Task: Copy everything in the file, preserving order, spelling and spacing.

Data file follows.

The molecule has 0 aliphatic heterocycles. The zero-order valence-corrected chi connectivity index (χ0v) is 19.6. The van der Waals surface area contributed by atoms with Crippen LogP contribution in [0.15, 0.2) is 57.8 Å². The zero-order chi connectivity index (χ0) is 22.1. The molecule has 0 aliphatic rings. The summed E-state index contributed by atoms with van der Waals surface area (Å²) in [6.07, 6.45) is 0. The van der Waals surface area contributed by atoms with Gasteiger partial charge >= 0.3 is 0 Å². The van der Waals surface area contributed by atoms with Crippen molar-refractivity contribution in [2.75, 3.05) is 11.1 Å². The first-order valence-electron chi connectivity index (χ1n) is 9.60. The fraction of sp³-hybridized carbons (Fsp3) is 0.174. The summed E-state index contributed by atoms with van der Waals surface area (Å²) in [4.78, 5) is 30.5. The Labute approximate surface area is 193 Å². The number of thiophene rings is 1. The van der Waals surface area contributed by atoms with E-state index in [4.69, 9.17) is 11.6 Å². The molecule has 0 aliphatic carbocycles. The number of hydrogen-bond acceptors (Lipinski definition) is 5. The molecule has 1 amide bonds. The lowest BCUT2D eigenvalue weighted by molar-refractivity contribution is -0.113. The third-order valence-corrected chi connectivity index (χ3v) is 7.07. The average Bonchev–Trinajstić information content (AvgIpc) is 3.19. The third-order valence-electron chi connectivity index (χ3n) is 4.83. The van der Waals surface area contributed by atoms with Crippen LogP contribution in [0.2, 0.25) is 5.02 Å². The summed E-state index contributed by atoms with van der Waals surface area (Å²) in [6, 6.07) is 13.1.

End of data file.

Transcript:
The molecule has 0 aliphatic heterocycles. The zero-order valence-corrected chi connectivity index (χ0v) is 19.6. The van der Waals surface area contributed by atoms with Crippen LogP contribution in [0.15, 0.2) is 57.8 Å². The zero-order chi connectivity index (χ0) is 22.1. The molecule has 0 aliphatic rings. The summed E-state index contributed by atoms with van der Waals surface area (Å²) in [6.07, 6.45) is 0. The van der Waals surface area contributed by atoms with Gasteiger partial charge >= 0.3 is 0 Å². The van der Waals surface area contributed by atoms with Crippen molar-refractivity contribution in [2.75, 3.05) is 11.1 Å². The first-order valence-electron chi connectivity index (χ1n) is 9.60. The fraction of sp³-hybridized carbons (Fsp3) is 0.174. The summed E-state index contributed by atoms with van der Waals surface area (Å²) in [4.78, 5) is 30.5. The Labute approximate surface area is 193 Å². The number of thiophene rings is 1. The van der Waals surface area contributed by atoms with E-state index in [4.69, 9.17) is 11.6 Å². The molecule has 0 aliphatic carbocycles. The number of hydrogen-bond acceptors (Lipinski definition) is 5. The molecule has 1 amide bonds. The lowest BCUT2D eigenvalue weighted by molar-refractivity contribution is -0.113. The third-order valence-corrected chi connectivity index (χ3v) is 7.07. The average Bonchev–Trinajstić information content (AvgIpc) is 3.19. The third-order valence-electron chi connectivity index (χ3n) is 4.83. The van der Waals surface area contributed by atoms with Crippen LogP contribution in [0.2, 0.25) is 5.02 Å². The summed E-state index contributed by atoms with van der Waals surface area (Å²) in [6, 6.07) is 13.1.